From the first time I spoke with someone at Cumulus Networks, I realized I’d come across something spectacular. My interviews started with a “screening” call from Nat Morris, but it didn’t start with any of those awkward “tell me about yourself” ice-breaker questions. Nat immediately began the conversation with a detailed description of the Cumulus Workbench, his plans for where to take it, and what I thought about them. For someone like me, being able to talk candidly about a concrete project made it easy for me to see myself in the position, and I felt like I was being treated as if I were already a part of the company. This conversation left such a powerful impression that it literally carried me through the entire interview process.

Photo: Daniel Walton

I started on the day before the RDU team moved from the Apex office to the new office in Cary. All of the furniture was gone, everyone was huddled at folding card tables, and I ended up sitting on the floor in another room since we didn’t have enough chairs even after borrowing some from the restaurant next door! The team assured me that it wasn’t a bait-and-switch by showing me the switches in the basement and driving me to the fancy new office that was almost finished, but any uncertainty I had went away as soon as I sunk my teeth in to some work. Nat flew in all the way from the UK to help get me onboarded, and within hours I was closing tickets, writing documentation, and submitting pull requests with the best of them.

My first task was to take the Workbench and document how to get it up and running in a development environment from scratch. I wrote up proofs of concept and examples for the APIs that we were planning to bring in its future iterations. I developed scripts for automatically reporting usage of the Workbench so that we could provide that information to the rest of the company. It felt really awesome to hit the ground running with some engineering work, and I felt right at home after getting familiar with our development, testing, and automation environment. By the end of the week, I could already see how the work I was doing could have a tangible benefit for the rest of the company. This made me fairly comfortable pursuing tasks on my own without having to have them spelled out to me by my boss – a good thing considering he lives on UK time.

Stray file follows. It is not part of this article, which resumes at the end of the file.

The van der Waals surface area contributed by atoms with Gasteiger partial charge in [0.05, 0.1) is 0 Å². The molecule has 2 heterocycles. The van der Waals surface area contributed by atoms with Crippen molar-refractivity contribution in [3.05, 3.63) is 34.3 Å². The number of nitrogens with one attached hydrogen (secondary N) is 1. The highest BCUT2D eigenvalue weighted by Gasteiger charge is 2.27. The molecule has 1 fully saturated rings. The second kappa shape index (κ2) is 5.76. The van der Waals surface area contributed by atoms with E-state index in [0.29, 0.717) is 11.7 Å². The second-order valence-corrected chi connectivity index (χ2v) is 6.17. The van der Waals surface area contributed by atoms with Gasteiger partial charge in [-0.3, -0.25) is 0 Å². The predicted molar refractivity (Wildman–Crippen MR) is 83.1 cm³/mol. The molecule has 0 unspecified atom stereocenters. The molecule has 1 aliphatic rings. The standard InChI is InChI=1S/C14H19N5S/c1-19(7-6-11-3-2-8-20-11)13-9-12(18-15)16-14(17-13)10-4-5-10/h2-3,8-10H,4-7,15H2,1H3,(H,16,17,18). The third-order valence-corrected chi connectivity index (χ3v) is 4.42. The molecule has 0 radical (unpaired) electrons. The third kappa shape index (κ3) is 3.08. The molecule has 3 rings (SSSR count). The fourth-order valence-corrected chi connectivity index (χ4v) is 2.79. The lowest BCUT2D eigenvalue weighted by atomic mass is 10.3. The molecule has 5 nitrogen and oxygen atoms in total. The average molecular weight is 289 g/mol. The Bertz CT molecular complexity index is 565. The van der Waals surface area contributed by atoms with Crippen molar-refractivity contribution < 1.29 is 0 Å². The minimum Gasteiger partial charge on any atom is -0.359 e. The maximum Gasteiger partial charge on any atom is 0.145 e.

But in the end, when you get past the exciting technical challenges, it’s the people that made the experience. Everyone I’ve met in every department at Cumulus Networks is sharp as a whip, wholly believes in the company vision, and is always willing to help out when someone has a question. When I had my job offer call with Jason Martin, he told me that out of all of the perks and benefits that come with working at a startup, its the people you get to work with that make the difference. These people are the movers and shakers that are taking risks to disrupt the industry for the better, and being able to build meaningful relationships with them is worth a lot in the long term. Knowing that those values were recognized by the decision makers of the company convinced me that I was making the right decision when I accepted my offer.

I have the pleasure of working with some absolutely brilliant people, and I’m honored to be able to call them my colleagues.

EDIT: Cumulus Networks has replaced Workbench with a pre-built virtual data center experience that you can access with just your browser. It’s a lot like work bench, but simpler, smoother and easier. You can check it out here. 

Photo: Daniel Walton